The food service business is a competitive field, and a proactive restaurant owner is always looking for good advice on how to make his business better. When you are just starting out in the restaurant business, you should follow some basic steps that can help to put you on a solid foundation for the start of your business.
Focus on the Customer
It goes without saying that your restaurant should try to serve the best food possible, but what can make you stand apart from other restaurants right from the start is the way you treat your customers and the ambiance you set.
Focus on quick and efficient service, especially for the business lunch crowd. Most people at your restaurant for lunch are on a schedule, and slow service will make sure that they do not try your restaurant again. Fast and efficient service will help to make a good impression. Make sure all of your employees who have contact with the public are pleasant and helpful. Create a customer greeting protocol that all employees must follow, and make sure to emphasize the importance of positive customer interaction by reprimanding employees who do not follow the procedure.
Your restaurant needs to be clean at all times, even during the busiest of rush hours. People might not remember the steak they had in your restaurant, but they will certainly remember the mess they encountered while trying to eat. A clean restaurant, including the restrooms, is essential to success.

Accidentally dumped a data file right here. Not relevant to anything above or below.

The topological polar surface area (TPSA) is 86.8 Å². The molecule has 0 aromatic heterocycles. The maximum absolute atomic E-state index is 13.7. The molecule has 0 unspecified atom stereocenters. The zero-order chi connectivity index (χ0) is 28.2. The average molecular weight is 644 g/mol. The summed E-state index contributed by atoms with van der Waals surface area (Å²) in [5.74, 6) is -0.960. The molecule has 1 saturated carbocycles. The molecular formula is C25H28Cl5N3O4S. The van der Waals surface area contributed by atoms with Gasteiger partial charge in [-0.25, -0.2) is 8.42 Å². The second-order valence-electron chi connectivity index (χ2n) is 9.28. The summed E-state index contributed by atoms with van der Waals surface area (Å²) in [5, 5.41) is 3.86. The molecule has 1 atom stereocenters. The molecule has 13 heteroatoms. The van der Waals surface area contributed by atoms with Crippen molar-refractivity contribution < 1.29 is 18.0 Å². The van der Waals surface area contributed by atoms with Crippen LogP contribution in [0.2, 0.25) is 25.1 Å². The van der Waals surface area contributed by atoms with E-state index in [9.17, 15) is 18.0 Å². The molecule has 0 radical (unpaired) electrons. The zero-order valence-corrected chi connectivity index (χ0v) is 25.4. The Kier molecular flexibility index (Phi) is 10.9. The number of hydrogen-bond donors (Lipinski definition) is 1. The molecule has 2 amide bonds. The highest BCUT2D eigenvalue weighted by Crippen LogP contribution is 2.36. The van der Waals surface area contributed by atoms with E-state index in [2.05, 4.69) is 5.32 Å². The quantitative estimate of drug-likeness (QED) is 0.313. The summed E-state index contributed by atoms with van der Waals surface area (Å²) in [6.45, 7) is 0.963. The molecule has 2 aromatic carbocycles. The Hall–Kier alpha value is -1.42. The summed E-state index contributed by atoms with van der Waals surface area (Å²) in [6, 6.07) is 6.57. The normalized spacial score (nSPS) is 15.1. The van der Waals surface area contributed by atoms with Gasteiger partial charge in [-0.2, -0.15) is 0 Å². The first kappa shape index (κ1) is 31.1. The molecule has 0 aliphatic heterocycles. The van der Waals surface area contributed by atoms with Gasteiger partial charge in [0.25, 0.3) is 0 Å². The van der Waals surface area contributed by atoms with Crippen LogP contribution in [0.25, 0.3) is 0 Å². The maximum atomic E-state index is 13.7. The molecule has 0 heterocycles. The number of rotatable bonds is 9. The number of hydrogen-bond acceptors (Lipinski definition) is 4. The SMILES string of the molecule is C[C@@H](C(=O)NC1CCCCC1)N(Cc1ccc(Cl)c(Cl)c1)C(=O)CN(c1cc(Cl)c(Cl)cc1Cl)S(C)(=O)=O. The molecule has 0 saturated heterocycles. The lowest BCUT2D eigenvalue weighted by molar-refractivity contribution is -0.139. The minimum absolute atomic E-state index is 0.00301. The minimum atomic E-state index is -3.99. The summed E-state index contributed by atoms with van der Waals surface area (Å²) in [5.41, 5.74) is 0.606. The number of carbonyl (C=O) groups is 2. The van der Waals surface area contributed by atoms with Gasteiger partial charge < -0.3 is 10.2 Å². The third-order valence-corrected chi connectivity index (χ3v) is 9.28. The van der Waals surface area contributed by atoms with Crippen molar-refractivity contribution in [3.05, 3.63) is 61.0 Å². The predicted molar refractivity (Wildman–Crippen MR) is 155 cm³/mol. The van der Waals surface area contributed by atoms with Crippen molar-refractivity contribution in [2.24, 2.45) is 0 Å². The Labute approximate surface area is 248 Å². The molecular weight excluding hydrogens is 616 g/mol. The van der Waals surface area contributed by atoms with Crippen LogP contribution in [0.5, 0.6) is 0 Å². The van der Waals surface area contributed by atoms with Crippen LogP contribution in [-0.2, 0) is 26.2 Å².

Starting a restaurant can be expensive. You may find that you are spending more than you anticipated, and your revenue is not what you had counted on. It is important to set goals for your business, but you may want to scale back those goals when you are starting out. It is important to have operating capital available for your first few months because starting a restaurant business can be a drain on your financial resources. The more you reduce your startup costs, the better prepared you will be to survive.
When dealing with the public, you are destined to come across situations you may have never prepared for. Irate customers, losses due to theft, and constant municipal requirements may wind up being more than you have expected. It will help you to take some courses on time management prior to starting your business, and do some research on how to handle difficult situations. Nothing replaces the experience of actually dealing with a situation, but if you can be better mentally prepared, then you will be more able to deal with the many situations you are sure to encounter.
George N. Root III began writing professionally in 1985. His publishing credits include a weekly column in the "Lockport Union Sun and Journal" along with the "Spectrum," the "Niagara Falls Gazette," "Tonawanda News," "Watertown Daily News" and the "Buffalo News." Root has a Bachelor of Arts in English from the State University of New York, Buffalo.